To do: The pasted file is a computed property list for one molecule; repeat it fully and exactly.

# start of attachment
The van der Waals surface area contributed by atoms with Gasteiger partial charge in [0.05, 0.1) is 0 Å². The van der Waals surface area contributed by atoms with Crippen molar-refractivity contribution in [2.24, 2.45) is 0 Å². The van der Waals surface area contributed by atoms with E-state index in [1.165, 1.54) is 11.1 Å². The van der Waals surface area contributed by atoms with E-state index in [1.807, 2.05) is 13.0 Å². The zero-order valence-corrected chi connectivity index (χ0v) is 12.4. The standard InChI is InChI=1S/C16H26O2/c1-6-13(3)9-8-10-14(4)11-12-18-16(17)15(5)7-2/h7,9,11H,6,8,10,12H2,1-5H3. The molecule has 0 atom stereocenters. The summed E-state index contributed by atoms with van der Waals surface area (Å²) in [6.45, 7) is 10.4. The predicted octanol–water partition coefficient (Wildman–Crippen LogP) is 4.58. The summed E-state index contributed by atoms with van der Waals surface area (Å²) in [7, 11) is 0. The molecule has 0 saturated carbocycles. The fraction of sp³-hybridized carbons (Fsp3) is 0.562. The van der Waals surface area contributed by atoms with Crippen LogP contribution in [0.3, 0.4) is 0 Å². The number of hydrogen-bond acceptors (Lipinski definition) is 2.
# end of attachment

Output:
The van der Waals surface area contributed by atoms with Gasteiger partial charge in [0.05, 0.1) is 0 Å². The van der Waals surface area contributed by atoms with Crippen molar-refractivity contribution in [2.24, 2.45) is 0 Å². The van der Waals surface area contributed by atoms with E-state index in [1.165, 1.54) is 11.1 Å². The van der Waals surface area contributed by atoms with E-state index in [1.807, 2.05) is 13.0 Å². The zero-order valence-corrected chi connectivity index (χ0v) is 12.4. The standard InChI is InChI=1S/C16H26O2/c1-6-13(3)9-8-10-14(4)11-12-18-16(17)15(5)7-2/h7,9,11H,6,8,10,12H2,1-5H3. The molecule has 0 atom stereocenters. The summed E-state index contributed by atoms with van der Waals surface area (Å²) in [6.45, 7) is 10.4. The predicted octanol–water partition coefficient (Wildman–Crippen LogP) is 4.58. The summed E-state index contributed by atoms with van der Waals surface area (Å²) in [7, 11) is 0. The molecule has 0 saturated carbocycles. The fraction of sp³-hybridized carbons (Fsp3) is 0.562. The van der Waals surface area contributed by atoms with Crippen LogP contribution in [0.3, 0.4) is 0 Å². The number of hydrogen-bond acceptors (Lipinski definition) is 2.